For most of the modern period (the beginning of which has been recognized somewhere between the Renaissance and the Industrial Revolution), the idea of a self-centered universe was kept at bay by traditional institutions in Western societies. But the commitment of those institutions to divinely established moral boundaries for social life became more and more tenuous. Moral conservatives tend to blame that decay on a succession of prophets of liberation, from foul-mouthed disk jockeys to publishers of pornography to progressive activists and lawyers and judges. But the loss of certainty about the existence of moral absolutes and the reduction in recognition of moral authority has more to do with technical, social, and economic changes in American culture than in the deliberate crusades of libertines. …


Modern culture destroys confidence in eternal ethical norms by first separating the individual from the sustaining and restraining institutions of family and community that are, in God’s providence, the normal mechanism of moral instruction and authority. Popular culture, by detaching individuals from family and community, has a tendency to encourage an attitude of moral autonomy. Not all popular culture is explicitly rebellious in its content, but the overall dynamic of popular culture, when it is not recognized as subservient to the specific moral demands of one’s family and community, tends to encourage personalities committed to preserving independence above all. As long as our most valued cultural experiences are delivered to us by strangers whose only interest in us is as sources of revenue, we should not be surprised that standards sink lower and lower and behavior becomes more and more depraved.


In his short article “Worshipping Ourselves,” Ken Myers provides us with a very useful primer on the crisis of moral authority.  If you’re not familiar with Ken’s work, this article will be a good introduction.  He is a remarkably astute culture commentator in his own right.  But he is always pointing beyond his own observations to other resources.  In this case, he directs us to the work of C. S. Lewis and sociologist Daniel Bell—an illustration of why Ken has been described as having the “gift of bibliography.”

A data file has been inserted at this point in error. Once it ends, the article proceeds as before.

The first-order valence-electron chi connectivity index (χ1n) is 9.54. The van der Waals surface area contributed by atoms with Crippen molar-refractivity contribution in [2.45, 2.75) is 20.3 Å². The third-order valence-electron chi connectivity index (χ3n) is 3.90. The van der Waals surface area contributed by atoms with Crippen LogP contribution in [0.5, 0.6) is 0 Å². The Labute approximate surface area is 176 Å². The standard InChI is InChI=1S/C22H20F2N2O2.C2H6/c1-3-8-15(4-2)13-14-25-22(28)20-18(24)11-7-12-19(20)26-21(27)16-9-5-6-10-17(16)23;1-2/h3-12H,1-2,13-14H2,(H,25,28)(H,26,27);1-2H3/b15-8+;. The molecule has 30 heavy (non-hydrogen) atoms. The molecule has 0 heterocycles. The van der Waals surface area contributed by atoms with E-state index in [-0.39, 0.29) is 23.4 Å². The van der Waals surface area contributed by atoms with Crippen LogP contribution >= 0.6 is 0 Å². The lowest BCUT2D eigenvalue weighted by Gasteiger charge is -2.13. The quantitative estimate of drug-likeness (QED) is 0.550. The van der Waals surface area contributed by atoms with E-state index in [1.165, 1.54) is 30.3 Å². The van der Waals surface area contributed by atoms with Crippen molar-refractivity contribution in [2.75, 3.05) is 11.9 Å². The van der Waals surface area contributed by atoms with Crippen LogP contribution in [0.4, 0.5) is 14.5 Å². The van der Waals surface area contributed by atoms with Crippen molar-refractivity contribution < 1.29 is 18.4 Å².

“Worshipping Ourselves” is available online here.  For an even better introduction to Ken’s work as producer of the Mars Hill Audio Journal, please go here, and click on “Listen for Free” and “Free Podcasts” in the left column.  Here’s how the vision of Mars Hill Audio is described:


We believe that fulfilling the commands to love God and neighbor requires that we pay careful attention to the neighborhood: that is, every sphere of human life where God is either glorified or despised, where neighbors are either edified or undermined. Therefore, living as disciples of Christ pertains not just to prayer, evangelism, and Bible study, but also our enjoyment of literature and music, our use of tools and machines, our eating and drinking, our views on government and economics, and so on. …


MARS HILL AUDIO is committed to assisting Christians who desire to move from thoughtless consumption of contemporary culture to a vantage point of thoughtful engagement.



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2 Responses to “Papal selection, popular culture, and the crisis of moral authority…”

  1. Ken is right on target about the pervasive influence of the “self” being the center of authority for so many Americans, and, increasingly so for evangelicals. I have always appreciated his cogent arguments from a Biblical world-view on this score.

    When we think of moral relativism and some of the key influences, we may first be inclined to think of rock groups and mass culture of the “’60s.” And certainly, they were significant.

    But an oft-forgotten and deadly impetus for this moral relativism came from a source which influenced the young parents of the “Greatest Generation:” Dr. Benjamin Spock. It was Spock who was a significant carrier of the “therapeutic” virus that so profoundly affected us baby-boomers and every generation since. In short, it was Dr. Spock who taught us how to fall in love with ourselves. We desperately need to understand his influence if we are going to successfully re-ground ourselves in Christian absolutes.

    Doug Kennard

    • Thanks, Doug! Yes, we should be aware of the influence of folks like Dr. Spock. And we could add numerous others such as Peter Singer and John Dewey. But Ken is pointing to something more foundational and less obvious than these celebrated relativists. To quote Ken again: “Moral conservatives tend to blame that decay on a succession of prophets of liberation, from foul-mouthed disk jockeys to publishers of pornography to progressive activists and lawyers and judges. But the loss of certainty about the existence of moral absolutes and the reduction in recognition of moral authority has more to do with technical, social, and economic changes in American culture than in the deliberate crusades of libertines.”